If you’ve read through a lot of Peanuts books reprints strips from the 1970s, you’ve probably come across installments where, in the final panel, Snoopy’s brother Spike is watching Hogan’s Heroes:
Yes, these would be comic strips drawn by Sgt. Schulz, the World War II veteran turned cartoonist, depicting dialogue coming from Sgt. Schultz, the befuddled World War II POW camp officer of Hogan’s Heroes. Now, the first of those strips appeared in 1975, but the last two ran in papers in 1978, and when they did so, they actually ended like this:
That’s right: Spike is a Trekkie!
But why was this utterly valuable information covered up for so long, with the Hogan’s version showing up in every time the strip has been reprinted (from 1979’s And a Woodstock in a Birch Tree through to 2010’s The Complete Peanuts: 1977 to 1978)?
With a little research, I managed to make the mystery even murkier. The Charles M. Schulz Museum owns the originals to all three of these strips, and on those last two, the Star Trek reference is actually a paste-up. So this means that the strip was originally drawn with the Hogan’s Heroes reference in place, photographed for the version that showed up in the reprint books, then the dialogue was changed, it was re-photographed for the newspapers. Why?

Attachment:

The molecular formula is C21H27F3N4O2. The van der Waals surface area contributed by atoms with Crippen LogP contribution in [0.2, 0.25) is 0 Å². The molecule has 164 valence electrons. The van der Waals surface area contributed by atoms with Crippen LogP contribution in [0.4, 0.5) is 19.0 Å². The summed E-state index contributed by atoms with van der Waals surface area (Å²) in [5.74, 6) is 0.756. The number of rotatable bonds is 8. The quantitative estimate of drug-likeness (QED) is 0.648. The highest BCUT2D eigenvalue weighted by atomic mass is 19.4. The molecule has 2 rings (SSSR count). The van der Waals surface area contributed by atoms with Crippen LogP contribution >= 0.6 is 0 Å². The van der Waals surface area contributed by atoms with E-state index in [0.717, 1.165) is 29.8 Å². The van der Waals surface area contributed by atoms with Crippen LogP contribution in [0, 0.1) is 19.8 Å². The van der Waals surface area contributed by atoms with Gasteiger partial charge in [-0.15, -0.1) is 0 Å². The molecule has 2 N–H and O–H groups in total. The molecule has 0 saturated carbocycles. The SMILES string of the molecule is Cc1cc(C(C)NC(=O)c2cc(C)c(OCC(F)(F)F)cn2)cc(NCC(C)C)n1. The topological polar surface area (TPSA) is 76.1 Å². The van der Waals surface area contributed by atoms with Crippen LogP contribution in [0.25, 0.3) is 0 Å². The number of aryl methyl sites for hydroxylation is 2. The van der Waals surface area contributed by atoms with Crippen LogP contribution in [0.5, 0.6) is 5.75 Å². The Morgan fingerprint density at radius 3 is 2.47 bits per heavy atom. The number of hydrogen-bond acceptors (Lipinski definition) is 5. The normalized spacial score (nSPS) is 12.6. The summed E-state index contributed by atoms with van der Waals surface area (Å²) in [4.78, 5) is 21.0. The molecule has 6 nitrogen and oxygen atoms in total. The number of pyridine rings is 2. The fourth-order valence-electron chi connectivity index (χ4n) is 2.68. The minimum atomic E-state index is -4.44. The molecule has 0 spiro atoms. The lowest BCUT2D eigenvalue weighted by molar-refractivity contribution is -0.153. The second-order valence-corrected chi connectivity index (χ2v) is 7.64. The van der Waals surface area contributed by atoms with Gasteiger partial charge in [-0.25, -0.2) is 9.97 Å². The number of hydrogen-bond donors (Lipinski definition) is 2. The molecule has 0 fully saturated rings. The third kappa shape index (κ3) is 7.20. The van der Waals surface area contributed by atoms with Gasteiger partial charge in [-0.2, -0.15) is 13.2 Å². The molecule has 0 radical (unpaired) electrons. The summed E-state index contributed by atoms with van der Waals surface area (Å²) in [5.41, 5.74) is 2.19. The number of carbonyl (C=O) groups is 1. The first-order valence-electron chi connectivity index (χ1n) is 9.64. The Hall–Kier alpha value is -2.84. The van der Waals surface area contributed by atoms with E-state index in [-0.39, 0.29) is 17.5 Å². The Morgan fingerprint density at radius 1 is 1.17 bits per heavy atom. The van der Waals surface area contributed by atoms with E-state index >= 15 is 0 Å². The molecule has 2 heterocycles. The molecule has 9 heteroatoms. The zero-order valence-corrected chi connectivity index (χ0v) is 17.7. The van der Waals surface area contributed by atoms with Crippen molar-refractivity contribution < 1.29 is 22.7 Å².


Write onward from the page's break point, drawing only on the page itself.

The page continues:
I don’t have a definitive answer, but a few facts certainly suggest a reason for editing the dialogue.
NOTE: THE THEORY DESCRIBED BELOW HAS SINCE BEEN SUPERSEDED BY A MORE COMPELLING ONE THAT SHOWS WHY SCHULZ BASICALLY HAD TO CHANGE THE DIALOGUE, WHICH YOU CAN READ HERE. This post remains for the historical record.
During this era, a series of Peanuts animated features were appearing in theaters.
- By 1978, when these strips appeared, the first three of the films had already been through theaters, A Boy Named Charlie Brown (1969), Snoopy, Come Home (1972), and Race for Your Life, Charlie Brown (1977)
- Those first two films were released by Cinema Center Films, which was the theatrical arm of CBS television.
- The third film was released by Paramount, who would also go on to release Bon Voyage, Charlie Brown (and Don’t Come Back!) in 1980.
- Hogan’s Heroes was a CBS co-production
- Star Trek was co-owned by Paramount, who would release Star Trek: The Motion Picture in 1979.
So perhaps someone at the syndicate said “Hey, Sparky, we love the strips, but how about instead of plugging our old pals at CBS, we plug our current pals?” Schulz was certainly aware of Star Trek, as he’d had Snoopy pretend to be captain of the starship Enterprise back in 1972.
As for the question which versions of these strips should be considered canon, that’s for someone else to decide. I’m perfectly willing to accept that at times he was watching both of these 1960s TV shows, as they were staples of the 1970s rerun market.
This article first appeared in Hogan’s Alley, the fine and wild magazine about the cartoon arts. To read more articles and maybe pick yourself up a subscription, head over to www.cartoonist.com.
The AAUGH Blogger would like to thank Tim Chow, who provided the scans of the originally published versions of the strip, and Derrick Bang, who first told him of the Star Trek versions.